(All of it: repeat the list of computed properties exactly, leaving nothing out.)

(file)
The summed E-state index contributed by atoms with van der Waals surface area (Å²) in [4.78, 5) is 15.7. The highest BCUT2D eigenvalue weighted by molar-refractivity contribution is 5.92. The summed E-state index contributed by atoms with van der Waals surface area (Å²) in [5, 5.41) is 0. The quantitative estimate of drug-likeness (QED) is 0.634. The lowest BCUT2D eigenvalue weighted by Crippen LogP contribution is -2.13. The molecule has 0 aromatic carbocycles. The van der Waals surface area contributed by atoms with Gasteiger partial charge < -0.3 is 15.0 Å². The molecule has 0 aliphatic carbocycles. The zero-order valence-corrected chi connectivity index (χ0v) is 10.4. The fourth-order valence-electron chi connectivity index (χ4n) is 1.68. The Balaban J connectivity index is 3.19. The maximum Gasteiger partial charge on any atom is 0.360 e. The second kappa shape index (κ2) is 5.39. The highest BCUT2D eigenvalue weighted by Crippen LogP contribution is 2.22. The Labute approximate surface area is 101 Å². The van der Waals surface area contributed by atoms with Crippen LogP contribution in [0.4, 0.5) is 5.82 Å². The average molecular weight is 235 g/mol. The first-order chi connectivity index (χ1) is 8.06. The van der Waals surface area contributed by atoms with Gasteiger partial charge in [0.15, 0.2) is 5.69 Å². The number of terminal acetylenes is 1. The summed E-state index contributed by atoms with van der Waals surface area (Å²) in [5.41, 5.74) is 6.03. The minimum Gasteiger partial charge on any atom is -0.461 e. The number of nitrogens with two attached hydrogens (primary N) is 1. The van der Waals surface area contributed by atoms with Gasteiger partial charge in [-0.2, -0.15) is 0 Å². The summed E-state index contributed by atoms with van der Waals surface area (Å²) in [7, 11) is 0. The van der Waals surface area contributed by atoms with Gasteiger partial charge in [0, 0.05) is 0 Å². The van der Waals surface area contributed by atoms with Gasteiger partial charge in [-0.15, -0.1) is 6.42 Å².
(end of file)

The summed E-state index contributed by atoms with van der Waals surface area (Å²) in [4.78, 5) is 15.7. The highest BCUT2D eigenvalue weighted by molar-refractivity contribution is 5.92. The summed E-state index contributed by atoms with van der Waals surface area (Å²) in [5, 5.41) is 0. The quantitative estimate of drug-likeness (QED) is 0.634. The lowest BCUT2D eigenvalue weighted by Crippen LogP contribution is -2.13. The molecule has 0 aromatic carbocycles. The van der Waals surface area contributed by atoms with Gasteiger partial charge < -0.3 is 15.0 Å². The molecule has 0 aliphatic carbocycles. The zero-order valence-corrected chi connectivity index (χ0v) is 10.4. The fourth-order valence-electron chi connectivity index (χ4n) is 1.68. The Balaban J connectivity index is 3.19. The maximum Gasteiger partial charge on any atom is 0.360 e. The second kappa shape index (κ2) is 5.39. The highest BCUT2D eigenvalue weighted by Crippen LogP contribution is 2.22. The Labute approximate surface area is 101 Å². The van der Waals surface area contributed by atoms with Crippen LogP contribution in [0.4, 0.5) is 5.82 Å². The average molecular weight is 235 g/mol. The first-order chi connectivity index (χ1) is 8.06. The van der Waals surface area contributed by atoms with Gasteiger partial charge in [0.15, 0.2) is 5.69 Å². The number of terminal acetylenes is 1. The summed E-state index contributed by atoms with van der Waals surface area (Å²) in [5.41, 5.74) is 6.03. The minimum Gasteiger partial charge on any atom is -0.461 e. The number of nitrogens with two attached hydrogens (primary N) is 1. The van der Waals surface area contributed by atoms with Gasteiger partial charge in [-0.2, -0.15) is 0 Å². The summed E-state index contributed by atoms with van der Waals surface area (Å²) in [7, 11) is 0. The van der Waals surface area contributed by atoms with Gasteiger partial charge in [0, 0.05) is 0 Å². The van der Waals surface area contributed by atoms with Gasteiger partial charge in [-0.15, -0.1) is 6.42 Å².